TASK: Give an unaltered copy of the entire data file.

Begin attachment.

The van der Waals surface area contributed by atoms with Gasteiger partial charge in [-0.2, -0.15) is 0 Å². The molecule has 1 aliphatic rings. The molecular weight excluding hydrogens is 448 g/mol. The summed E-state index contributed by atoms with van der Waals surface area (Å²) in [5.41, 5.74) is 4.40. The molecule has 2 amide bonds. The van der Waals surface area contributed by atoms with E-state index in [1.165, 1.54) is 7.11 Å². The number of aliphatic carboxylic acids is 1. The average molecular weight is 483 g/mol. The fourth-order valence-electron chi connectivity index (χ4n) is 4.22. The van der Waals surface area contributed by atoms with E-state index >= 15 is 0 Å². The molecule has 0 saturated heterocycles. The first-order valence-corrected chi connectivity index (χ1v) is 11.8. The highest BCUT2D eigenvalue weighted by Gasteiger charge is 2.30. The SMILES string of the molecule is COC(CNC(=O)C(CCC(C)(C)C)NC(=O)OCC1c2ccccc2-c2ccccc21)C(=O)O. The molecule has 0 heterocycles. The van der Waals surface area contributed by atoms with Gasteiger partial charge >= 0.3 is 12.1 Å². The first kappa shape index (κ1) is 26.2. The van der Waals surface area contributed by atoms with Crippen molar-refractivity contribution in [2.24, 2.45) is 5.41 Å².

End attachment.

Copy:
The van der Waals surface area contributed by atoms with Gasteiger partial charge in [-0.2, -0.15) is 0 Å². The molecule has 1 aliphatic rings. The molecular weight excluding hydrogens is 448 g/mol. The summed E-state index contributed by atoms with van der Waals surface area (Å²) in [5.41, 5.74) is 4.40. The molecule has 2 amide bonds. The van der Waals surface area contributed by atoms with E-state index in [1.165, 1.54) is 7.11 Å². The number of aliphatic carboxylic acids is 1. The average molecular weight is 483 g/mol. The fourth-order valence-electron chi connectivity index (χ4n) is 4.22. The van der Waals surface area contributed by atoms with E-state index >= 15 is 0 Å². The molecule has 0 saturated heterocycles. The first-order valence-corrected chi connectivity index (χ1v) is 11.8. The highest BCUT2D eigenvalue weighted by Gasteiger charge is 2.30. The SMILES string of the molecule is COC(CNC(=O)C(CCC(C)(C)C)NC(=O)OCC1c2ccccc2-c2ccccc21)C(=O)O. The molecule has 0 heterocycles. The van der Waals surface area contributed by atoms with Gasteiger partial charge >= 0.3 is 12.1 Å². The first kappa shape index (κ1) is 26.2. The van der Waals surface area contributed by atoms with Crippen molar-refractivity contribution in [2.24, 2.45) is 5.41 Å².